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VENICE 2011 Venice Days

Venice Days: Violated childhood in Gaglianone's Ruggine

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Venice Days: Violated childhood in Gaglianone's Ruggine

A group of children, immigrants from the south in the suburbs of a city in northern Italy. A well-esteemed doctor, specialising in pediatrics, a citizen who's above any suspicion. An encounter in a hot summer, and a childhood trauma that won't be forgotten. The drama of paedophilia, at the heart of Ruggine [+see also:
trailer
interview: Daniele Gaglianone
film profile
]
by Daniele Gaglianone, is brought to the 68th Venice Film Festival. Selected for Venice Days, the film received a warm welcome from the festival's audience, who gave it a lengthy ovation. A dark tale, in which the "monster" has the face of Filippo Timi, and the victims, as adults, that of Valerio Mastandrea, Stefano Accorsi and Valeria Solarino.

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Based on the novel by Stefano Massaron,the film alternates between the common past of the three protagonist children with the present, in which each of them tries to live their life, as accomplished or not as it may be, with the scars that they bear. "When I read the book, I felt empathetic for these uprooted children, as I too have been, as an migrant in the suburbs of Turin in the 70s," said the director. "I was also struck by the character of Doctor Boldrini, for what he represents to them. I asked myself - what happens when violence knocks on your door? What traces does a dramatic experience leave in a person? The answer is that anyone who is met with that kind of violence never really gets over it."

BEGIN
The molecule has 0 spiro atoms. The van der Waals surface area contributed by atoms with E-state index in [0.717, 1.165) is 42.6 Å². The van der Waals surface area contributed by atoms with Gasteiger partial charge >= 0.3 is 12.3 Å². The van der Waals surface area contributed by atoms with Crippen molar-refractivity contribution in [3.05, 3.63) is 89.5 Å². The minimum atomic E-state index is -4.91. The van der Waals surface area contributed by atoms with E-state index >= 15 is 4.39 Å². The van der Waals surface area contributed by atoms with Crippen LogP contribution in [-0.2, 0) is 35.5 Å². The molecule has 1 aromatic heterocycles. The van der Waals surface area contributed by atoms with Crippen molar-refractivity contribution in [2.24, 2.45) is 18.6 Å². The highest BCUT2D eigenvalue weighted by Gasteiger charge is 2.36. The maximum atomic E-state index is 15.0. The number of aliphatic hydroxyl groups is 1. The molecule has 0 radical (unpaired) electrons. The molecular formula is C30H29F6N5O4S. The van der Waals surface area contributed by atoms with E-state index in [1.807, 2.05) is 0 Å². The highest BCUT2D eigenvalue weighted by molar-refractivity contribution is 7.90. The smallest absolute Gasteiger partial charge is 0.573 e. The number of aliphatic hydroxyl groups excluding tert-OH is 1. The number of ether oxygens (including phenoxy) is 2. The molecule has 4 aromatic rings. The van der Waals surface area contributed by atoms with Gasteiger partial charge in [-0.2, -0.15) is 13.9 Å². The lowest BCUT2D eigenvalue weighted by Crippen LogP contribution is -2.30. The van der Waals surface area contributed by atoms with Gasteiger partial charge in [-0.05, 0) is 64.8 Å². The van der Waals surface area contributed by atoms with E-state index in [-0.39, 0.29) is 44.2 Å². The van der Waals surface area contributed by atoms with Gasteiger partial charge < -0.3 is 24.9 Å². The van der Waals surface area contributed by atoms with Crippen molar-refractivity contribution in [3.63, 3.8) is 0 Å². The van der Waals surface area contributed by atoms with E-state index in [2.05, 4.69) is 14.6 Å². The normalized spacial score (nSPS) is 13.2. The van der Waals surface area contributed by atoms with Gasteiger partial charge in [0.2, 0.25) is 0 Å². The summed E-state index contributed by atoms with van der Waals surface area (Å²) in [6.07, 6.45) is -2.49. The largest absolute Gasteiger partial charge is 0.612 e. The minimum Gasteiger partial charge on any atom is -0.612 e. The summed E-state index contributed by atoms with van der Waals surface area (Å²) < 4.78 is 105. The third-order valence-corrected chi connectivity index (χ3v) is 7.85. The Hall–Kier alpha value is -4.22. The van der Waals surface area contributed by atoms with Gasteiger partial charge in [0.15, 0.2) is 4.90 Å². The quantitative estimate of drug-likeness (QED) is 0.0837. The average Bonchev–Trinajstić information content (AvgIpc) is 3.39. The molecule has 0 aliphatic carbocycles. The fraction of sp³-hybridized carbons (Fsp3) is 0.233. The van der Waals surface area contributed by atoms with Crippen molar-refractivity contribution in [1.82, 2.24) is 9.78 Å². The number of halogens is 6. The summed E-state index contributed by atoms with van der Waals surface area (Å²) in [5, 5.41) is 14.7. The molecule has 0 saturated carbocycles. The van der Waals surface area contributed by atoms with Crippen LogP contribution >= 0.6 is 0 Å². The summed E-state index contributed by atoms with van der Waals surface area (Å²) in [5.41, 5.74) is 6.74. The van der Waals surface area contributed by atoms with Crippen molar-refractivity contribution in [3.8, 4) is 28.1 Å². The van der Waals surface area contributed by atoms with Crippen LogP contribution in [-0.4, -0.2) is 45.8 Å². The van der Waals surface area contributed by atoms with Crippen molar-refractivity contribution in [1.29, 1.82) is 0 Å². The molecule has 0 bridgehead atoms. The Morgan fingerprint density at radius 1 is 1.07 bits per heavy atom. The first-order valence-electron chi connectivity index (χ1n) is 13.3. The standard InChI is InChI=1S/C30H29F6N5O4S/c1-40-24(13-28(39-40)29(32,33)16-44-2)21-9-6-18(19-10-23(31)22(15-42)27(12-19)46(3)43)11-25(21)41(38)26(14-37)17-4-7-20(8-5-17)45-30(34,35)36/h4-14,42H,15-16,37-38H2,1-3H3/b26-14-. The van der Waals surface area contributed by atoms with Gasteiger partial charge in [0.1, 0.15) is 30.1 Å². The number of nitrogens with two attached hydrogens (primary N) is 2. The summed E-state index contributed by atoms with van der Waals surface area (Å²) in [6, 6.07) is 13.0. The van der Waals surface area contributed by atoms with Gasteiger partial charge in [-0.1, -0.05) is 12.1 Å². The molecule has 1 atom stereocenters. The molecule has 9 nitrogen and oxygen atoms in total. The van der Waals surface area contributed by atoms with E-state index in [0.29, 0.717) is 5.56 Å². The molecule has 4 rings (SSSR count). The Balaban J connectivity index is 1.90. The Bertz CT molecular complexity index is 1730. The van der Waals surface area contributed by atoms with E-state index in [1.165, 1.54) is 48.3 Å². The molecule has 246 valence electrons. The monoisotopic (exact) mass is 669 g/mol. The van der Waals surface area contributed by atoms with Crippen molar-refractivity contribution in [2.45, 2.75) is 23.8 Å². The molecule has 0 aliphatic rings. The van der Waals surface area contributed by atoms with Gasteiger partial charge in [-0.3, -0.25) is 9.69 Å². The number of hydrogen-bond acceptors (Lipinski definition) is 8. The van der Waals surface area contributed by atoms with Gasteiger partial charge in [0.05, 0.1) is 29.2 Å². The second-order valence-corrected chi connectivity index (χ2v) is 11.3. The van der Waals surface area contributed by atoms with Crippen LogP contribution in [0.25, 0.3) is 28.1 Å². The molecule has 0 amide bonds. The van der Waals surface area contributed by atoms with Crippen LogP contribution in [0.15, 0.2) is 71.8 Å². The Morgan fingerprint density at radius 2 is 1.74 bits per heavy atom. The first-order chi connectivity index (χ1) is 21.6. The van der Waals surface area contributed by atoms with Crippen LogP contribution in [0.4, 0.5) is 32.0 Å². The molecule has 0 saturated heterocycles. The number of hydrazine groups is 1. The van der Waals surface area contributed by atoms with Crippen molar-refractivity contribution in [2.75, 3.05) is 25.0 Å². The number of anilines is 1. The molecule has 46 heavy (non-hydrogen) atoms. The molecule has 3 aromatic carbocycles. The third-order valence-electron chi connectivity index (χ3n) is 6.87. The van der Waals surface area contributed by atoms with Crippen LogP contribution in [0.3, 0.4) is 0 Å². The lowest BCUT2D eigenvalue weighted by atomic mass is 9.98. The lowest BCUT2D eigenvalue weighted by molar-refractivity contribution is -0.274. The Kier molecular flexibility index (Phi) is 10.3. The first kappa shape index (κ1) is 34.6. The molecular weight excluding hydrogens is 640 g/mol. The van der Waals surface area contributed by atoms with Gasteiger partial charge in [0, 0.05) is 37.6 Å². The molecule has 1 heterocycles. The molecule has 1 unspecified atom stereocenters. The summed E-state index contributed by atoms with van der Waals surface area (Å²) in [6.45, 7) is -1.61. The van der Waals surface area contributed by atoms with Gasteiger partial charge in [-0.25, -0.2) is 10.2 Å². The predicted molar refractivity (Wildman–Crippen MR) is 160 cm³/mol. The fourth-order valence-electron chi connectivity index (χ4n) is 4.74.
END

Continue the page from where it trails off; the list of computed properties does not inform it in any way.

For Filippo Timi, it was a horrible, risky part to play, that many actors would not accept: "I am not that guy, I am just an extraordinary actor," he jokes, not being new to unpleasant characters (Vallanzasca [+see also:
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, Vincere [+see also:
film review
trailer
interview: Cannes 2009 Marco Bellocc…
interview: Filippo Timi - actor
film profile
]
, Come Dio comanda [+see also:
trailer
film profile
]
) and admitting to the challenge of such a role and that he blindly trusted the director. The risk was that of brushing with excess, with frenzy, with its cavernous laments, its vulgarity and its inspired songs. "I thought of creating a monster as a child would have imagined it", the actor explains. "There are calmer moments and ones that are more out of line," Gaglianone admits, "when it sings it's like being at the opera. But some choices are at the limit and I always prefer to take a risk".

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(Translated from Italian)

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